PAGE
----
Time.com recently discussed five scientifically-supported ways to increase the likelihood of a successful first date — measured in terms of followup dates, self-report of connection felt during the date, and, yes, the probability of hooking up.
Let’s get right to it:
1) Talk Travel, Not Movies: The probability of a second date doubles if you talk about travel rather than movies. The rationale was “the conversations about travel tended to revolve around great holidays and dream destinations, and that makes people feel good and so appear more attractive.”
2) How You Talk: In other words, keep the conversation flowing smoothly. You don’t want to dominate the entire conversation with stories about you the whole time, but you don’t want the reverse either. Keep passing the ball back and forth and show a genuine interest in what your partner is saying.
3) Share Secrets: Sharing secrets creates emotional connections with your partner, including feelings of connectedness. Research has found particular questions can guide the conversation into places that create particularly strong emotional connections…in some cases stronger than a lifelong friendship.
4) Discuss Controversial Topics: This might sound risky, but research shows that doing so typically makes for a more enjoyable experience. Researchers found “when people are free to choose what type of discussions they want to have, they often gravitate toward an equilibrium that is easy to maintain but one that no one really enjoys or benefits from.”
5) Enjoy Beer: The question of “do you like the taste of beer?” is the best predictor of hooking up on the first date, according to OkCupid. In fact, “no matter their gender or orientation, beer-lovers are 60% more likely to be okay with sleeping with someone they’ve just met.”
From the standpoint of Applied Behavior Analysis (ABA), two people are engaged in a social episode that may or may not occur again. The probability of recurrence is a testament to how reinforcing the initial encounter was.
So what makes interpersonal encounters reinforcing? You have to relate to each other. In other words, the things you say have to resonate with your partner such that your words evoke an interested response that keeps things enthusiastically moving along for both parties.
There are a few different angles of attack here from the behavioral literature:
First, check out the Valentine’s Day bSci21 article titled “How to Fall in Love, Behaviorally” which discusses how to make yourself reinforcing to your partner.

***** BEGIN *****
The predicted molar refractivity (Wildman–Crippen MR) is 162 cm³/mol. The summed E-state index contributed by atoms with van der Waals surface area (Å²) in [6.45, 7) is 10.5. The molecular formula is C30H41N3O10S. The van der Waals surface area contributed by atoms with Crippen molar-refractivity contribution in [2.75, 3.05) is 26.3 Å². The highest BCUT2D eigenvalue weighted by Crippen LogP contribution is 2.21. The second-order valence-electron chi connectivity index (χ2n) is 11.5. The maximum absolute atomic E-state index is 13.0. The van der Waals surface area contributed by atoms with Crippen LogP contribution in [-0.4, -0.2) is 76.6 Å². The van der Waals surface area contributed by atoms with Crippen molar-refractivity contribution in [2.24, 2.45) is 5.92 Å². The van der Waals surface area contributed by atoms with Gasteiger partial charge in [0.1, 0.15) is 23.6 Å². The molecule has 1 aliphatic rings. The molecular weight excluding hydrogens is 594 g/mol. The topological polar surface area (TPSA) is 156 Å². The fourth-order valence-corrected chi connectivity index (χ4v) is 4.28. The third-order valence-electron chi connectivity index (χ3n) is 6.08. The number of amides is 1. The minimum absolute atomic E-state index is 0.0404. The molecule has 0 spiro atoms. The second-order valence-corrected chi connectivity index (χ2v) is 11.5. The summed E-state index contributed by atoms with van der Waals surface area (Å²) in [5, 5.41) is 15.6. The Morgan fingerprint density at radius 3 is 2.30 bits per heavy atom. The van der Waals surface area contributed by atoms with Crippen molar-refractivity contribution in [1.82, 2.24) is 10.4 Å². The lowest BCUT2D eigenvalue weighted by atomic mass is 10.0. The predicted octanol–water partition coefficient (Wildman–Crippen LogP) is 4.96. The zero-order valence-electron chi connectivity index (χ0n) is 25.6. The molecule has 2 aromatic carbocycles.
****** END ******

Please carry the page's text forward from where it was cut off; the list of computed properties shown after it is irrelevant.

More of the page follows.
Second, the concept of “social episodes” as discussed above originated with Skinner (1953) in Science & Human Behavior. He actually discussed two types. Of course, in Verbal Behavior, he has many depictions of verbal interchanges that are highly related to the concept of social episodes. Parrot (1982) has a different take on social episodes informed by J.R. Kantor’s Interbehaviorism (see the bSci21 article titled “Radical Behaviorism ain’t the only game in town.“).
Lastly, we must touch on the so-called “post-Skinnerian” account of language and cognition offered by Relational Frame Theory. The dominant theme in the five points above centers on creating connections, or areas of overlapping repertoires. The above conversational practices are ways to probe your partners repertoire via verbal relations. The classic book in this area is the “purple book” titled “Relational Frame Theory” and a more recent, and more accessible “Learning RFT.”
Do you think these tactics would work on a first date? Let us know in the comments below and be sure to subscribe to bSci21 via email to receive the latest articles directly to your inbox!
Todd A. Ward, PhD, BCBA-D is President of bSci21 Media, LLC, which owns bSci21.org and BAQuarterly.com. Todd serves as an Associate Editor of the Journal of Organizational Behavior Management and as an editorial board member for Behavior and Social Issues. He has worked as a behavior analyst in day centers, residential providers, homes, and schools, and served as the director of Behavior Analysis Online at the University of North Texas. Todd’s areas of expertise include writing, entrepreneurship, Acceptance & Commitment Therapy, Instructional Design, Organizational Behavior Management, and ABA therapy. Todd can be reached at firstname.lastname@example.org.